Jason A. Soloff NASA Lyndon B. Johnson Space Center Houston, TX Presented at the University of Houston Clear Lake Cyber Security Institute Cyber Security Collaboration Forum April 8, 2013. Space Systems Protection in a Cyber-Risk Environment. Topics. NASA’s position and exposure
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NASA Lyndon B. Johnson Space Center
Presented at the University of Houston Clear Lake
Cyber Security Institute
Cyber Security Collaboration Forum
April 8, 2013
“When U.S. space shuttles started linking up with Russia's Mir space station in 1995, both sides owed a small debt to the old Soviet secret police, the KGB. According to documents obtained by NBC News, it was the KGB that successfully stole the U.S. shuttle design in the '70s and '80s.”
The key in terms of the shuttle program was “overt collection” and specifically the use of commercial databases. In effect, the massive effort directed at the U.S. space shuttle program was among the first cases of Internet espionage, if not the first case. With all the critical documents online, it was left to the VPK, under the auspices of the KGB, to gather it all up and then circulate it to those in the space program who needed it.”
Source: “How the Soviets Stole a Space Shuttle”, NBC News, Nov. 4, 1997
From the mid-1970s through the early 1980s, NASA documents and NASA-funded contractor studies provided the Soviets with their most important source of unclassified material in the aerospace area.
- CIA Analysis, 1985
Massive improvements have also changed how we need to look at space communications in terms of assurance of communications:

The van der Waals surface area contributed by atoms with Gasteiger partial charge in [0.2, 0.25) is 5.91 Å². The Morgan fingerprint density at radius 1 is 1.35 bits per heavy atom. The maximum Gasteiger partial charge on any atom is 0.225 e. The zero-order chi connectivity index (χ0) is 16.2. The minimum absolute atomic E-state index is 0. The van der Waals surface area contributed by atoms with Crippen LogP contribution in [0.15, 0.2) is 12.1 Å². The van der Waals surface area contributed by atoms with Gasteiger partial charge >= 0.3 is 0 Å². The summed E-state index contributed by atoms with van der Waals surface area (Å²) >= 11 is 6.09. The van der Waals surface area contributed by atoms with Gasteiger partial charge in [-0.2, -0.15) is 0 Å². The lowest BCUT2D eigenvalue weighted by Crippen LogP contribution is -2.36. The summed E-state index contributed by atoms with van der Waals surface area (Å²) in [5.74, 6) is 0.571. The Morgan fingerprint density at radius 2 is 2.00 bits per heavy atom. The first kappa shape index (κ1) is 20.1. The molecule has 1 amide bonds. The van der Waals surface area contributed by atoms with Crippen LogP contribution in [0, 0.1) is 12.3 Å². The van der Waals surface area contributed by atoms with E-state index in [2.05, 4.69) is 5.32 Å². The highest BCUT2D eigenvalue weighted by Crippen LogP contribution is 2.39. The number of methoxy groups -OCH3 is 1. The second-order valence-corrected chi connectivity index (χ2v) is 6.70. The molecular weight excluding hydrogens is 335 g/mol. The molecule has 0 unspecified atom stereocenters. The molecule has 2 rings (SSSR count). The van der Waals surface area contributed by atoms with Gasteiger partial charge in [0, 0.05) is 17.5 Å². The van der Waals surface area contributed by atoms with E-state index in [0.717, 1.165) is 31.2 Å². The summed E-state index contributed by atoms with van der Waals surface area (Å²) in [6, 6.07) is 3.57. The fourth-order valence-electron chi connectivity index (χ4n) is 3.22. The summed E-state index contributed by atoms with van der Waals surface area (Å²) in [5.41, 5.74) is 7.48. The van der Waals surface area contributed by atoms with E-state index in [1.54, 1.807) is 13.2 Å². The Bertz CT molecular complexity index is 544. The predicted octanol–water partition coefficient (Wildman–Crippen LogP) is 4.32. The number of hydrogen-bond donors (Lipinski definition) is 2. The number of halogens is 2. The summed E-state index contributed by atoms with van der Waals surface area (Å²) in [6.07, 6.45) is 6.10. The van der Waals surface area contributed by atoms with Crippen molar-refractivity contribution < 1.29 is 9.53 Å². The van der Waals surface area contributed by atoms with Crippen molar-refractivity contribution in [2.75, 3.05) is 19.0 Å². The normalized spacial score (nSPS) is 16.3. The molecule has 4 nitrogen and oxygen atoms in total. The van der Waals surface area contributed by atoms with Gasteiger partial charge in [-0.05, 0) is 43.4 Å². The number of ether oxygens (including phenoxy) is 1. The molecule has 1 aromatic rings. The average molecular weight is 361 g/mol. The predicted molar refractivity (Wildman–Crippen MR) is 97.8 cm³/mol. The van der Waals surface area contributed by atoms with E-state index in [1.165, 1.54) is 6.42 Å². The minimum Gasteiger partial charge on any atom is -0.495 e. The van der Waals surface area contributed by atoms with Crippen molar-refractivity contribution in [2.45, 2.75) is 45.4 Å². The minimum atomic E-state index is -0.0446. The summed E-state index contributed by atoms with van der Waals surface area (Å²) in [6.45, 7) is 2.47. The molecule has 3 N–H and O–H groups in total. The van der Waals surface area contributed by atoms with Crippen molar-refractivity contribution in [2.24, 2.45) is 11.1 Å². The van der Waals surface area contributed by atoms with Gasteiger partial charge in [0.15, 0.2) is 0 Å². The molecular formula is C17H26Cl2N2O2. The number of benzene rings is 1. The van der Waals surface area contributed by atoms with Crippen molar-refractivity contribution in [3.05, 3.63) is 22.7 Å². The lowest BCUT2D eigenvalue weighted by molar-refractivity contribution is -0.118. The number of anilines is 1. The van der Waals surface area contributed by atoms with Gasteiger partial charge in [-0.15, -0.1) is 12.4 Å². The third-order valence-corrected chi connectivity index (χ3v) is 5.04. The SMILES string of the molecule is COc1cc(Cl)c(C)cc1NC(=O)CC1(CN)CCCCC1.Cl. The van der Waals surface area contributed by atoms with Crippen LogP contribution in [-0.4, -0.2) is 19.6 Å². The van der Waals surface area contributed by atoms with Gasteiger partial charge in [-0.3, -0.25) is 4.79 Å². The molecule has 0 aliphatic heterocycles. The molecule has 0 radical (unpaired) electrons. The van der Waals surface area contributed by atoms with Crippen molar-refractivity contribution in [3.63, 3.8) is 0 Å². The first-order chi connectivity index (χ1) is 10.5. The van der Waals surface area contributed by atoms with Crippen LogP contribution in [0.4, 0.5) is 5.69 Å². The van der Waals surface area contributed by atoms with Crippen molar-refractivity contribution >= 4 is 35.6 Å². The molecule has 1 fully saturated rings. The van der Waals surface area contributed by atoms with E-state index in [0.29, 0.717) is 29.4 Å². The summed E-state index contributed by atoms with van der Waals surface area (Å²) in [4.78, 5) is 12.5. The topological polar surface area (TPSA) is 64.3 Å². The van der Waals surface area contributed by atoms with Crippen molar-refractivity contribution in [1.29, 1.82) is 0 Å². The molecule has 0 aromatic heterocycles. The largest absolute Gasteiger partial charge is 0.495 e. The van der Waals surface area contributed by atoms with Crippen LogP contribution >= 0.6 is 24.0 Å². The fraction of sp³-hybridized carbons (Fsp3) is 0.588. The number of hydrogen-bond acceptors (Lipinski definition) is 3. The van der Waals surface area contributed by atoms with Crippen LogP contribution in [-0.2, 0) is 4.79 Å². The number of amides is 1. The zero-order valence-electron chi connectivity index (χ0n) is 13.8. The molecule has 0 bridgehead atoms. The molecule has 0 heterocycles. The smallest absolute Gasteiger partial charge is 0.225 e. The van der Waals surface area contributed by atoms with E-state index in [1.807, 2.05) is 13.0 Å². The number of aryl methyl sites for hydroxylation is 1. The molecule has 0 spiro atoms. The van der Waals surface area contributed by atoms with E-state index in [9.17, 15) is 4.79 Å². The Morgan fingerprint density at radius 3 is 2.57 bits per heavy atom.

Need to consider the effects of interconnectedness and the vulnerabilities that networked systems create.
Programs & Mission Systems… Go Fly. Do the exploration. Bring back the science.
Resident Program Offices / Teams
Institutional & Enterprise Services and Capabilities – Provide the foundation…
“…NASA’s status as a “target rich” environment for cyber attacks…”
“In 2010 and 2011, NASA reported 5,408 computer security incidents that resulted in the installation of malicious software on or unauthorized access to its systems. These incidents spanned a wide continuum from individuals testing their skill to break into NASA systems, to well-organized criminal enterprises hacking for profit, to intrusions that may have been sponsored by foreign intelligence services seeking to further their countries’ objectives.”
“these intrusions have affected thousands of NASA computers, caused significant disruption to mission operations, and resulted in the theft of export-controlled and otherwise sensitive data”
NASA Inspector General Paul Martin, Testimony before the US House of Representatives, February 29, 2012
NASA must look across Programs, Missions & Domains
Adversaries are looking at all avenues to get to targets
NASA’s systems, programs and missions represent the “Crown Jewels” of the United States in terms of technology, national power and international prestige.
New programs = New technology = New “Targets”
Opening the “partner space” introduces huge opportunities …for both advancement and vulnerability
Cyberspace, Space, Counterspace, Countermeasures
NASA’s mainstream experience base
NASA’s management approach
& Risk Management
Capability to Assess, Inform, Respond, and Protect Missions, Technology, Systems and Crew
Community of Practice
System (Security) Engineering Practices
Collaborative Communication and Analysis Tools
From System and Mission Architecture
To Critical Failure Mode Analysis
Similar to process in NPR 8705.5A, ICD503 and other USG policies and to traditional PRA approaches.
Analysis of fault trees and fault branches, quantification of P(x) using “all source” information.
(Probability of incident)
Integrate stakeholders and experts to provide:
Quantitative risk / benefit information for use by key decision makers.
Quantitative analysis of threat and vulnerability to probable aggressor actions to inform operations to enhance safety, information protection and mission success.
Meaningful, actionable information across the community.
Jason A. Soloff
NASA Lyndon B. Johnson Space Center
Human Exploration Development Support Office (Code YI)
Houston, TX 77058